A new paper published in Geophysical Research Letters attempts to explain how Trenberth's missing heat got lost in the oceans by claiming that the oceans have somehow become more efficient at absorbing heat over the past decade. The authors note that "the rate of increase of global-mean surface air temperature has apparently slowed during the last decade" [to approximately zero], none of the "state-of-the-art" climate models predicted this "hiatus," and that "the models tend to overestimate the [surface air temperature] trend."
Dr. Roy Spencer on why the Trenberth hypothesis about "missing heat" is incorrect
Strengthening of ocean heat uptake efficiency associated with the recent climate hiatus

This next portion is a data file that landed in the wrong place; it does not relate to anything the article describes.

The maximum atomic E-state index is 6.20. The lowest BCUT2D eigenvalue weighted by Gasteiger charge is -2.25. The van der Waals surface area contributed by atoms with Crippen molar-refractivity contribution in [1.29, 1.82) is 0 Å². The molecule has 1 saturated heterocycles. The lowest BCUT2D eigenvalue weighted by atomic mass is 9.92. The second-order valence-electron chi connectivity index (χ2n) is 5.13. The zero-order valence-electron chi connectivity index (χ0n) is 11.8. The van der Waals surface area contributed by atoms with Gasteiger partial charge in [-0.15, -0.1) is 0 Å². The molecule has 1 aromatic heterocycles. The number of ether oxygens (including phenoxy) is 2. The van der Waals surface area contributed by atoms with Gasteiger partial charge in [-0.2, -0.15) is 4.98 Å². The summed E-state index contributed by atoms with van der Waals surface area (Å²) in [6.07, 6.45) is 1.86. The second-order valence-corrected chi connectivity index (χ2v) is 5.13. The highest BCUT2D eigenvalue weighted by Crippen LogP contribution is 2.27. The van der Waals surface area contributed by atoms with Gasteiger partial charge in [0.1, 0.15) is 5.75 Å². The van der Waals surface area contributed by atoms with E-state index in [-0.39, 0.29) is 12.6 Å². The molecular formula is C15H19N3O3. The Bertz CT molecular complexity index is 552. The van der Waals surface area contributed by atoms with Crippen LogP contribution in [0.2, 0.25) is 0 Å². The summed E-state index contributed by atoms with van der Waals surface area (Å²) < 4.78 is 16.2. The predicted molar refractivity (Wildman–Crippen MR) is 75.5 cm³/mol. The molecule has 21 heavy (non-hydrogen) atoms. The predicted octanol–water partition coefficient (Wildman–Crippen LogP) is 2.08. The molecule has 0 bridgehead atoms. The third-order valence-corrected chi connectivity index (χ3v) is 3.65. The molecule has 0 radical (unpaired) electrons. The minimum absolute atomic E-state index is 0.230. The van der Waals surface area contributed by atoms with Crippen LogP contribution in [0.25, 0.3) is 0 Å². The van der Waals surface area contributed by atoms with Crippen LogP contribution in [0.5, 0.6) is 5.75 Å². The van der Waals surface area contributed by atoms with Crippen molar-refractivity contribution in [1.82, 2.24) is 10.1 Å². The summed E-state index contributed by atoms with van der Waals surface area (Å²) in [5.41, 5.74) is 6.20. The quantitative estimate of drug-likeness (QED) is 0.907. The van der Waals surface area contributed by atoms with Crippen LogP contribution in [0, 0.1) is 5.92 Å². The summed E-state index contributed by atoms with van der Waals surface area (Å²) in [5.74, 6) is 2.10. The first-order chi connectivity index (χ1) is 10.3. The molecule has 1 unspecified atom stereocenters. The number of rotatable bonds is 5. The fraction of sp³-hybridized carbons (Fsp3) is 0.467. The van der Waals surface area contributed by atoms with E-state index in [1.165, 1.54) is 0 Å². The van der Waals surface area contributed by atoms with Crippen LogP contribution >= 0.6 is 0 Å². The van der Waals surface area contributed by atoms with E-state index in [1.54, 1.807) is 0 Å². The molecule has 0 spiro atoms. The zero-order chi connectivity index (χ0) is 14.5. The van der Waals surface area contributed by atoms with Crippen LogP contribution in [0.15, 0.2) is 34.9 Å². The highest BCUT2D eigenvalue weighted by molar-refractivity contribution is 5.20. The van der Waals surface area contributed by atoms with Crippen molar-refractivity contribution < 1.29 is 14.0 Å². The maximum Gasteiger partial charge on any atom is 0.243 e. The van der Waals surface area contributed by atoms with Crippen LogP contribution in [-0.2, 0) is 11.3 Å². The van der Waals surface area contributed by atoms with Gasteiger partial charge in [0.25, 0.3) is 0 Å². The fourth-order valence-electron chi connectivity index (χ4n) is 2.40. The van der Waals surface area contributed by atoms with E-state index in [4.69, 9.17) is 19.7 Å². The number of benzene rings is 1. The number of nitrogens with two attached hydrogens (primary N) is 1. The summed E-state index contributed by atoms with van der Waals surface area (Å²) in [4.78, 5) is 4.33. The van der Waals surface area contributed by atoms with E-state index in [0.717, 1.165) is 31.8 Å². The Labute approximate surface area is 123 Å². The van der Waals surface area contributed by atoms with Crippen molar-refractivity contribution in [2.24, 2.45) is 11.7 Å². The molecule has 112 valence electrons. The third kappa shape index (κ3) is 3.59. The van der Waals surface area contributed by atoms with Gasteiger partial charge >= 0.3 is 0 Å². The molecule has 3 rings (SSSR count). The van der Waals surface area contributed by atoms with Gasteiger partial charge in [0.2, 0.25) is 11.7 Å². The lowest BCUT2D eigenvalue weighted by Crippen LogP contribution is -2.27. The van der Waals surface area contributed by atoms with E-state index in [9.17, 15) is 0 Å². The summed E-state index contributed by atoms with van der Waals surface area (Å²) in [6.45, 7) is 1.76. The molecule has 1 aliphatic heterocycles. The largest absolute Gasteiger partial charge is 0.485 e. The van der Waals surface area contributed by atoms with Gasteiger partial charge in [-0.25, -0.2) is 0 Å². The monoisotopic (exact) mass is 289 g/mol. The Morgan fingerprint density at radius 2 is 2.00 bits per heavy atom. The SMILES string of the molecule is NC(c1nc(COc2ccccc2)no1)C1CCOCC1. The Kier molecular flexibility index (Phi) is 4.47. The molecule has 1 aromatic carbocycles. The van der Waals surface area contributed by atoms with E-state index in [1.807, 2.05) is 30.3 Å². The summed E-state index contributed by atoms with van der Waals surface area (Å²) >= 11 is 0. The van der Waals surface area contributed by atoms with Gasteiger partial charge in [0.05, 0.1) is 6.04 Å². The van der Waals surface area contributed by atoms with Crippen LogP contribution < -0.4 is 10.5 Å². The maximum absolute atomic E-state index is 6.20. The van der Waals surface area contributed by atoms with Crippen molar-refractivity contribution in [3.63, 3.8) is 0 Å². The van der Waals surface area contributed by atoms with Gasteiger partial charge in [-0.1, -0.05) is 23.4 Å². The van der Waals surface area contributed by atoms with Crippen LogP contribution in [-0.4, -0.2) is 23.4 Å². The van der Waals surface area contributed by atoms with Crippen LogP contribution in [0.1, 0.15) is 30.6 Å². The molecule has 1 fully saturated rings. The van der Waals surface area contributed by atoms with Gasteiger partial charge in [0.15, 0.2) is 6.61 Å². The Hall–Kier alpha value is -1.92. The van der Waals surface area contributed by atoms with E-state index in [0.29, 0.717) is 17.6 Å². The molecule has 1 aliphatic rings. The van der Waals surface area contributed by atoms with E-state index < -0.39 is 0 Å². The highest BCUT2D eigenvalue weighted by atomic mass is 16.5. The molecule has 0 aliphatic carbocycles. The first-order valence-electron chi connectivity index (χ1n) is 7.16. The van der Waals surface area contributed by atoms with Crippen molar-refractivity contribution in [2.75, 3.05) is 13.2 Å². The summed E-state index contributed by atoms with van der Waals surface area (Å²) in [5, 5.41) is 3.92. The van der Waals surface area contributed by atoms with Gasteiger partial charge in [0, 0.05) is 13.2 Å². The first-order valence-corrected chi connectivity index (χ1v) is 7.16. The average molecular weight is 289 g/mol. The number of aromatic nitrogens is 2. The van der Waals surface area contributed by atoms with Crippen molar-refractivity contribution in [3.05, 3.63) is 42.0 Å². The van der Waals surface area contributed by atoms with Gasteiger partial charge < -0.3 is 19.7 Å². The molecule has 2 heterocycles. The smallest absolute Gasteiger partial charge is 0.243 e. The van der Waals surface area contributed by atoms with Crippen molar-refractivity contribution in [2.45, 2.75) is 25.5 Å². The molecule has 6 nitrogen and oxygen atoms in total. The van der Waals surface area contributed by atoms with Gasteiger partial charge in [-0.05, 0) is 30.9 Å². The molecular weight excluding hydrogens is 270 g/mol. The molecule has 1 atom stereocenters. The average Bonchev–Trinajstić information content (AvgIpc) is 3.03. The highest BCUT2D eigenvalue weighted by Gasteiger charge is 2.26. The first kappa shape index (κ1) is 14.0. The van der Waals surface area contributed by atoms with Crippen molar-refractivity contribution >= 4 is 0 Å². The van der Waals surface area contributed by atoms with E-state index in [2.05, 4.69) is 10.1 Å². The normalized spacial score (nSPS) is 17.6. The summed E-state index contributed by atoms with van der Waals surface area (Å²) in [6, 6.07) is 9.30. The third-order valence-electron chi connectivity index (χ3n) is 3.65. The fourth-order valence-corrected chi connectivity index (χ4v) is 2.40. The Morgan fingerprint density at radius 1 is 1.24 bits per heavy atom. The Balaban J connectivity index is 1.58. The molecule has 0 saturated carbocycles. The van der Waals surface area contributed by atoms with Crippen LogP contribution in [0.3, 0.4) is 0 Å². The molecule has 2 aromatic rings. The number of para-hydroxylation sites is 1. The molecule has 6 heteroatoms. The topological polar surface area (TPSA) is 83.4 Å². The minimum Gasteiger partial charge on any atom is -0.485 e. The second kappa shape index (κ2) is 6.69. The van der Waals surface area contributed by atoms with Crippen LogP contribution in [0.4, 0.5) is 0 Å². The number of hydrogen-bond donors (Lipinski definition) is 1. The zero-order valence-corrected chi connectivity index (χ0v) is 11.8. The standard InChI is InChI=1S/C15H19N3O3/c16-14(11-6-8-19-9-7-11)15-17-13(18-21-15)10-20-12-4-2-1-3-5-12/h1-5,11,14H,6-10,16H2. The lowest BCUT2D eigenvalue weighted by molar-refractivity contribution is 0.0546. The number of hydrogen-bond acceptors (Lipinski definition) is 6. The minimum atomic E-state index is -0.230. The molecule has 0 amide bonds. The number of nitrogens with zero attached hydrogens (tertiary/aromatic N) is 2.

Masahiro Watanabe et al
Abstract: The rate of increase of global-mean surface air temperature (SATg) has apparently slowed during the last decade [to approximately zero]. We investigated the extent to which state-of-the-art general circulation models (GCMs) can capture this hiatus period by using multi-model ensembles of historical climate simulations. While the SATg linear trend for the last decade is not captured by their ensemble means regardless of differences in model generation and external forcing, it is barely represented by an 11-member ensemble of a GCM, suggesting an internal [natural] origin of the hiatus associated with active heat uptake by the oceans. Besides, we found opposite changes in ocean heat uptake efficiency (κ), weakening in models and strengthening in nature, which explain why the models tend to overestimate the SATg [surface air temperature] trend. The weakening of κ commonly found in GCMs seems to be an inevitable response of the climate system to global warming, suggesting the recovery from hiatus in coming decades.